Monday, February 10, 2014
A Review of 'Mockingjay' by Suzanne Collins
It is by design that Katniss was rescued from the arena in the cruel and haunting Quarter Quell, and it is by design that she has long been part of the revolution without knowing it. District 13 has come out of the shadows and is plotting to overthrow the Capitol. Everyone, it seems, has had a hand in the carefully laid plans-- except Katniss.
The success of the rebellion hinges on Katniss's willingness to be a pawn, to accept responsibility for countless lives, and to change the course of the future of Panem. To do this, she must put aside her feelings of anger and distrust. She must become the rebels' Mockingjay-- no matter what the personal cost."
'Mockingjay' came as a total surprise to me. Ever since this book hit the shelves, I have heard a couple good things and a billion complaints. I have started this book at least three times since the book came out, but this time when I sat down to read it, I was hooked. It took a couple of days (life happens, you know?), but I have finally emerged to take a breath.
I was telling my partner, as we were texting before bed one night, how with this book I need to come up for air every 2-3 chapters or so. When I take a moment to come back to my messy room in my college apartment on the edge of St. Paul, MN, my head is still stuck in Panem. It's hard to leave. Even when I emerge and enter my own reality, I still feel stressed from a battle that just occurred or sad because of someone's death or maybe I feel a course of adrenaline because something needs to be evacuated. This book is immersing.
What stopped me from liking, much less finishing, this book before was how militaristic it is. I hate that the whole book is one giant, complicated battle. I hate that everyone is called 'Soldier' once they reach a certain age. I hate that District 13 seems to have forgotten how to live, just by being underground for so many years. The setting is sad, stressful, and extinguishing. I hated the cameras being around all the time on top of this. I felt that they were acknowledged way too much.
But the way everything is executed is just so fascinating. The organization, the planning...
What saved this book for me was hearing Katniss's thoughts. Something about this book made me feel like I was reading a different Katniss. That's how it should be. After being in the Hunger Games twice, the second time nearly killing her, Katniss should change. It's a natural reaction to such trauma, especially after losing so many that she cares about. Even more fascinating and frightening is how you continue to see change in Katniss as things become more dire, more and more people die, more and more is risked.
Peeta's situation sort of hit home for me. When he was rescued from the Capitol, he wasn't himself at all. He had experienced such horrible trauma that he was a different person, even if he was still presenting in the same body. It reminded me of my Uncle before he died. He experienced a series of strokes and heart attacks. While he managed to live through them for a while, he was not the same Uncle to me for the rest of his life. I think Katniss told someone that she would have no problem parting with Peeta because he was already gone. I understand that feeling completely. It's really eerie to read about this now, because it's about a year after my Uncle's death (I wrote this post on 17 January, but I've scheduled it for today). So that's an interesting personal connection.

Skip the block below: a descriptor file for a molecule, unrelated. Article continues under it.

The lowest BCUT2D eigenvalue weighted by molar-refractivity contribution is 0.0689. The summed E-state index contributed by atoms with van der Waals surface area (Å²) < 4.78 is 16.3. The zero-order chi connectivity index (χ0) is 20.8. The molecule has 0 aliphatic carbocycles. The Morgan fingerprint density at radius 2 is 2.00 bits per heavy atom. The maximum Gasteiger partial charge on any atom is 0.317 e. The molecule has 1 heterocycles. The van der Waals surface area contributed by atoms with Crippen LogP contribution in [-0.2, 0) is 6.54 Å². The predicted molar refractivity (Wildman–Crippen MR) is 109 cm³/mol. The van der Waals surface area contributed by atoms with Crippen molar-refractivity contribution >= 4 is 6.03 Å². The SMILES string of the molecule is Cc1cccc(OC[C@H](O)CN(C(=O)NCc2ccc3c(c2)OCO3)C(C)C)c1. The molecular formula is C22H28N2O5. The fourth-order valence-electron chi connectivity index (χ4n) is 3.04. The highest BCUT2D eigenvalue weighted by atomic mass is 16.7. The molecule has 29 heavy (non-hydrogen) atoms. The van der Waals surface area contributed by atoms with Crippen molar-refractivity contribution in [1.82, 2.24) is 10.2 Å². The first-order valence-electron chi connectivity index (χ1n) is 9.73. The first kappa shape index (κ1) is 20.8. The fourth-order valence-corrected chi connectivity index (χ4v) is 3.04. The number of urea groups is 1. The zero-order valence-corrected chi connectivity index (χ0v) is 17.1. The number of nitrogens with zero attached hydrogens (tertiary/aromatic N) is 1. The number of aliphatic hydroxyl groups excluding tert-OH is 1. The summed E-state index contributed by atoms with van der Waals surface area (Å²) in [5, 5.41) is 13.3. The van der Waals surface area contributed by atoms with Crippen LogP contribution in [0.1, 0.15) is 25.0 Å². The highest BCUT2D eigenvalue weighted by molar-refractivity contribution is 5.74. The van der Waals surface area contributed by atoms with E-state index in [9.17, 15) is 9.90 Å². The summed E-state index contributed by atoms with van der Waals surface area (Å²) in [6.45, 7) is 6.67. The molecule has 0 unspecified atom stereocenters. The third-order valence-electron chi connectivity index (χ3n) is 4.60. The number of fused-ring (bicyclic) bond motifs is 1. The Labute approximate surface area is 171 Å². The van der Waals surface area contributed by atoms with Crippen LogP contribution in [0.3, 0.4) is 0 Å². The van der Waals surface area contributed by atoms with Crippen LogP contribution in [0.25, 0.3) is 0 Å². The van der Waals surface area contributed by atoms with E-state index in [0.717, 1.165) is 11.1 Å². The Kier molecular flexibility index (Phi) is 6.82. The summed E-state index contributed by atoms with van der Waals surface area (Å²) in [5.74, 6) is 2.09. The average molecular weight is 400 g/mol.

I don't know how I feel about the ending. On the one hand, I was expecting this very long and elaborate battle. While there is a lot of violence throughout this book, there really isn't a final battle to speak of. Katniss kills the new and the old President (I never thought that she would kill Coin, even though everyone knows that Katniss is not fond of her). She gets away with murder on that grounds that she is mentally unstable due to trauma. I never thought, despite everything that has happened in this series, that Prim would die. That is life smacking Katniss in the face right there. I never thought Katniss's mother would leave her. That's life backhanding Katniss in the face. This is a really dire time for Katniss. She should have the luxury of having her mother near her, even if she is perfectly capable of functioning without her mother, as she has proved time and time again throughout the series.
What I admire about the ending of this book is how Suzanne Collins shows her characters coping and moving on. The nightmares will never go away and yes, oftentimes nights will be rough. But a new family emerges. Love happens. Life goes on.
I can't help but feel so somber after finishing this book though. This book is going to haunt me for a long time.
I give 'Mockingjay':